Nicolaus Copernicus: Making the Earth a Planet

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Oxford University Press, USA, 16 jun. 2005 - 124 páginas
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Born in Poland in 1473, Nicolaus Copernicus launched a quiet revolution. No scientist so radically transformed our understanding of our place in the universe as this curious bishop's doctor and church official. In his quest to discover a beautiful and coherent system to describe the motions of the planets, Copernicus placed the sun in the center of the system and made the earth a planet traveling around the sun. Today it is hard to imagine our solar system any other way, but for his time Copernicus's idea was earthshaking. In 1616 the church banned his book Revolutions because it contradicted the accepted notion that God placed Earth in the center of the universe. Even though those who knew of his work considered his idea dangerous, Revolutions remained of interest only to other scientists for many years. It took almost two hundred years for his concept of a sun-centered system to reach the general public. None the less, what Copernicus set out in his remarkable text truly revolutionized science. For this, Copernicus, a quiet doctor who made a tremendous leap of imagination, is considered the father of the Scientific Revolution.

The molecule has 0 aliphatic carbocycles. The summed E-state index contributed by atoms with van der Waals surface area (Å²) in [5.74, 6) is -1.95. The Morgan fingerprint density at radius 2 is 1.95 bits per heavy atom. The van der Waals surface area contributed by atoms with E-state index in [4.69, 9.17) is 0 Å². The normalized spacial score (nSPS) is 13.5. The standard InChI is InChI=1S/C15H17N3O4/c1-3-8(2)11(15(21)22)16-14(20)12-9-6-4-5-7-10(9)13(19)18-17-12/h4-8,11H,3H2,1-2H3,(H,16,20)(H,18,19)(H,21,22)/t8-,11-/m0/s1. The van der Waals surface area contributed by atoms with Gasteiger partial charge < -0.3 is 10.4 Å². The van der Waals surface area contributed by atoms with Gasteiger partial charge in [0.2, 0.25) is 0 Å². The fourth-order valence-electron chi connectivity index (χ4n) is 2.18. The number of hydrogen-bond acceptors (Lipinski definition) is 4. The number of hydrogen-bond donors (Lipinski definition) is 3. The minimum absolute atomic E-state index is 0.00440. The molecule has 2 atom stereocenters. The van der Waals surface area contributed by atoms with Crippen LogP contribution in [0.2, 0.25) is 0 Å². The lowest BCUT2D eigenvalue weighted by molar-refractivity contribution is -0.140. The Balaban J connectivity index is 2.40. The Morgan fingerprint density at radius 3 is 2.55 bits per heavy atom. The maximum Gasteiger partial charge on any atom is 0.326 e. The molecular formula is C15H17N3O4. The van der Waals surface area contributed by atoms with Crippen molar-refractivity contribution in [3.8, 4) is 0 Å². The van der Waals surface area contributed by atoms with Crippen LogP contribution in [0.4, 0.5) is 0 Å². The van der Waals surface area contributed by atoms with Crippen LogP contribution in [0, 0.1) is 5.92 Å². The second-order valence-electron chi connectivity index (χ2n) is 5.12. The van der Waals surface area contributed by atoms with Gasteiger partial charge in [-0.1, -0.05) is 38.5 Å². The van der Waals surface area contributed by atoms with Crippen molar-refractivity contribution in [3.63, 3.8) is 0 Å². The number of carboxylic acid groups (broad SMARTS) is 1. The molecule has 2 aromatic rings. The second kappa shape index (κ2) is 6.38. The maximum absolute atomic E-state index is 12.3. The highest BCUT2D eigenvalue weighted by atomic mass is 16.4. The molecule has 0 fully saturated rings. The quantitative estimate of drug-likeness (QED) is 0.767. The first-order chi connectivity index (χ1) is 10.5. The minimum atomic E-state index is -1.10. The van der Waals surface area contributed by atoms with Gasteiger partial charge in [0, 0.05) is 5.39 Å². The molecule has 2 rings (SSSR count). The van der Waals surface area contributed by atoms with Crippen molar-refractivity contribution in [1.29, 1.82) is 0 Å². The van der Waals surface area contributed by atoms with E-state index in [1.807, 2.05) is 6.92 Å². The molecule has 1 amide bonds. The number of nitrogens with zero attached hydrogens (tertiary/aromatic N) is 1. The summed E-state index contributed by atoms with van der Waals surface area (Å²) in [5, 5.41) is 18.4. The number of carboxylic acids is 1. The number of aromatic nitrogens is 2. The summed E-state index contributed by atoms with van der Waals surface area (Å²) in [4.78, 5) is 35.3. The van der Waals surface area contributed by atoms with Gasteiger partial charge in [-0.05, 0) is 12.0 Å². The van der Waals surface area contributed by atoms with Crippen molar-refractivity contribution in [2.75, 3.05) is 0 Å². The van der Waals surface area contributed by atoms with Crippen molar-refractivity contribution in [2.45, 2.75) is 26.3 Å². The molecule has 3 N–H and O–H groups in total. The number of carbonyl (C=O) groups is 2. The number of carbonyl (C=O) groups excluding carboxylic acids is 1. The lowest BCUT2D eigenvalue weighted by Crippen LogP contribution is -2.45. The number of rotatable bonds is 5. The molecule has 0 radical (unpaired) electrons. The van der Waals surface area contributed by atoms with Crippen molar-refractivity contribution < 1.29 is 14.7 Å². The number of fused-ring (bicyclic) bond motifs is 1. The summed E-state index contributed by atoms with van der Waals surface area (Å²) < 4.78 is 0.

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Índice

Chapter 1 Expanding the World
8
Chapter 2 School Days in Poland
14
Chapter 3 At the University in Cracow
23
Chapter 4 A Scholar in Italy
35
Chapter 5 The Breakthrough
53
Chapter 6 An EarthShaking Development
63
Chapter 7 The Busy Canon
79
Chapter 8 On the Revolutions
97
Epilogue
111
Chronology
116
Further Reading and Websites
119
Index
122
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Sobre el autor (2005)

Owen Gingerich is at Harvard University. James MacLachlan is at Ryerson Polytech Institute, Toronto (Emeritus).

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